As those of you that read Monday's post know, last Friday I was in New York City. I gave myself two hours to get to the airport and get checked through for my flight out, about double the time I thought it would take. Turns out it was not nearly enough. A couple 9/11 checkpoints later and I'm spending the night on a bench at JFK. I believe JFK was the first airport built in the United States, shortly after Orville and Wilbur Wright made their maiden voyage in fact. It is debatable as to whether it has been improved substantially since then. I actually stayed up until 4 AM reducing my email backlog, so if you wrote me before last week and are waiting for a response, better resend. I took care of them all before crashing beneath what turned out to be the loudspeaker for arriving flights, which started arriving at 6 AM. Gotta love New York.
Enjoy this week's news.
- I'm really honored to be one of the speakers at Monday's TEDx1000Lakes in Grand Rapids, MN. It is a great lineup and I know it is going to be a great time. I finally get to meet in person my favorite Minnesota blogger, Aaron Brown (aka Minnesota Brown). I'll be sure and give him a big man hug. The event is reportedly going to be streaming online and, if that is the case and I get the address, I'll post it on Facebook and Twitter. Otherwise, I'm sure we'll have some video here sometime next week. My talk is called, "The important difference between a road and a street." The title alone may put them to sleep - I'll do my best.
- I also wanted to start out this week's digest by thanking Susan Miracle of the blog Poultry and Prose for giving me a Versatile Blogger Award. The subtitle of her blog is, "Stories from a free-range writer on a five-acre idea farm". That is awesome. Ours is truly a group effort here, but on behalf of all of us, thank you very much.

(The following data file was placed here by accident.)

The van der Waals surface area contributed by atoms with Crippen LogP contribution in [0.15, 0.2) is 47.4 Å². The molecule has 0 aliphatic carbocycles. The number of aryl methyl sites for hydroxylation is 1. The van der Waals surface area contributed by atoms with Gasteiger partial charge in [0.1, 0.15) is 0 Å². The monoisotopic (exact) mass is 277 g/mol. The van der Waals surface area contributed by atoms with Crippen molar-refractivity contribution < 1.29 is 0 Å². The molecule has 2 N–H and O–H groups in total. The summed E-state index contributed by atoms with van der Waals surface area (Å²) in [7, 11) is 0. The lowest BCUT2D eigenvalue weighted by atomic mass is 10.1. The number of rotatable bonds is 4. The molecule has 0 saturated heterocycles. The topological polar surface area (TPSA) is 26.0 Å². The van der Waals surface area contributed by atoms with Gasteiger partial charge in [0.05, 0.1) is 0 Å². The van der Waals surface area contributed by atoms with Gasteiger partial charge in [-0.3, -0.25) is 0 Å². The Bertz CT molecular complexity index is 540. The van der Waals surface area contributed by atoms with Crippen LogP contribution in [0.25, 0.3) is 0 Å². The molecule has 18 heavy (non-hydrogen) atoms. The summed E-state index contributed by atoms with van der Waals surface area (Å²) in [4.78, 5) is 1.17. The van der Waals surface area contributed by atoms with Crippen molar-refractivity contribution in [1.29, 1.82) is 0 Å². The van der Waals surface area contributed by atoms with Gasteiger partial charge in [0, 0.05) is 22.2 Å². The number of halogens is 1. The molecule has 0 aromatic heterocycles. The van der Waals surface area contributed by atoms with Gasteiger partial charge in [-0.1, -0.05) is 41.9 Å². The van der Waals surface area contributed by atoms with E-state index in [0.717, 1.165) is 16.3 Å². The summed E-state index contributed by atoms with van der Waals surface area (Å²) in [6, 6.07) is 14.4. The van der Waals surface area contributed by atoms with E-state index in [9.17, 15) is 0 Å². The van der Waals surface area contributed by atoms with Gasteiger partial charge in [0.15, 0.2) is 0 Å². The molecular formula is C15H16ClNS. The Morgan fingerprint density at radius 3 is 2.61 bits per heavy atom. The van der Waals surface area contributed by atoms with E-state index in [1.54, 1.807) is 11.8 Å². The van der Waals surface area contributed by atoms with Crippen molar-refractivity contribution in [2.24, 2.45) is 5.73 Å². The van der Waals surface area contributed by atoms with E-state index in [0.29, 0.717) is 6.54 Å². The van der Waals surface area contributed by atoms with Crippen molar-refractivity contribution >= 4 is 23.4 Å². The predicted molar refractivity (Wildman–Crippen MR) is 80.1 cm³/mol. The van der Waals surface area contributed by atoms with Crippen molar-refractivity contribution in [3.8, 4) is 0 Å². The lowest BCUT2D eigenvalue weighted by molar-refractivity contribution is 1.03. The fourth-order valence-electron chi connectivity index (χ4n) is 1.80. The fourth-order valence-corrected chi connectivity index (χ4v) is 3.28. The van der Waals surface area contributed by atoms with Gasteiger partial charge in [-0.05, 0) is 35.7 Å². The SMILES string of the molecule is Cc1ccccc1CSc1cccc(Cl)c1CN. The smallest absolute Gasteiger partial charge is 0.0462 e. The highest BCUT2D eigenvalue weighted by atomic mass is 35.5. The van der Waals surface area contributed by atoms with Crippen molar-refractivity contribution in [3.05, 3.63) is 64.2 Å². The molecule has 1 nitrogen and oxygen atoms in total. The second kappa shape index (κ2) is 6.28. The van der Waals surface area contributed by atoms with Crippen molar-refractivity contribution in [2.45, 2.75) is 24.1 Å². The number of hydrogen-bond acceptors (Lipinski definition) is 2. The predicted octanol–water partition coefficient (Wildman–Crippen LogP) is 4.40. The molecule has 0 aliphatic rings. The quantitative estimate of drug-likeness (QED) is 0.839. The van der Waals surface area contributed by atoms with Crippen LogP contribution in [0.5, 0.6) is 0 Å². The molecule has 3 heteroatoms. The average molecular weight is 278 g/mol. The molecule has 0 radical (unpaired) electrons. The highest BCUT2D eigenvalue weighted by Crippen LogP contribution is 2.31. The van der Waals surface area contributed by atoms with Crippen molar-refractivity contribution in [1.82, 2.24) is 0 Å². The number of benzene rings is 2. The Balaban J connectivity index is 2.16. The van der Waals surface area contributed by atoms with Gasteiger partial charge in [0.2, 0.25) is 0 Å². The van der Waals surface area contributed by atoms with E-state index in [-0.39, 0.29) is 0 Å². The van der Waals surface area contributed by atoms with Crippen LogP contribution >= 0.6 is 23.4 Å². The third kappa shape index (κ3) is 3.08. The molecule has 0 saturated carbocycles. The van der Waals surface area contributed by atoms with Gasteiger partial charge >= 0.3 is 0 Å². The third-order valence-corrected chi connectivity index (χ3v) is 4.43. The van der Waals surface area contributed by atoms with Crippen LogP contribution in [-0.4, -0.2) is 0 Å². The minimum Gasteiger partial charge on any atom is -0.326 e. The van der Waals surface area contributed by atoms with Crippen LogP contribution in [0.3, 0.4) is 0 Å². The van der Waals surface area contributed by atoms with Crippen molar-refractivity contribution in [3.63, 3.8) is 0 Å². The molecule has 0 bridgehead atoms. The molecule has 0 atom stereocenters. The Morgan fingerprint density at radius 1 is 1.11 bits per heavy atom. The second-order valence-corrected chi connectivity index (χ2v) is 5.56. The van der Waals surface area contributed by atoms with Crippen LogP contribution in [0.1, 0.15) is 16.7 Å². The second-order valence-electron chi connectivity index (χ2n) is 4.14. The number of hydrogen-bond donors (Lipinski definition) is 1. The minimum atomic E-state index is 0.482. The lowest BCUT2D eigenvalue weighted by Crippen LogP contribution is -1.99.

- Fellow NU NextGen'r Mike Lydon wrote a book review this week of For the love of cities by Peter Kageyama. As an engineer, I never thought I could embrace a concept like "loveability" but I must admit, it actually works out to be a pretty solid design standard. Best of all, lovable places don't get upset with you if you forget to take out the garbage or decide to feed the kids cotton candy before bed. Just sayin'.
"Livable is good—it's a fine aspiration that we have yet to achieve on any large scale. But I think we can do better. Instead of merely livable, I think we need to start thinking about how we make our cities more lovable. When we love something, we cherish it; we protect it; we do extraordinary things for it."
- This story by NPR about Walmart has to be the funniest story of the week. Is Walmart a Magnet for American Mayhem? Great alliteration. They actually have some amazing statistics in the article that make the case that Walmart is no more bizarre than society in general, but still.... If you don't have time to read the article, here's my favorite line:
In many ways, Walmart today is more than a shopping experience or a primo spot for people watching. It is a pumped-up fun house on the carnival midway that is contemporary America.
- And we forget -- or never even knew in my case -- that before Walmart there was The Great A&P. Thanks to Friend of STB Eli Damon for sending me that piece on the predecessor to the big box giant. Creative destruction gives me satisfaction that someday (perhaps soon) the pumped-up fun house on the carnival midway that is contemporary America will no longer be around.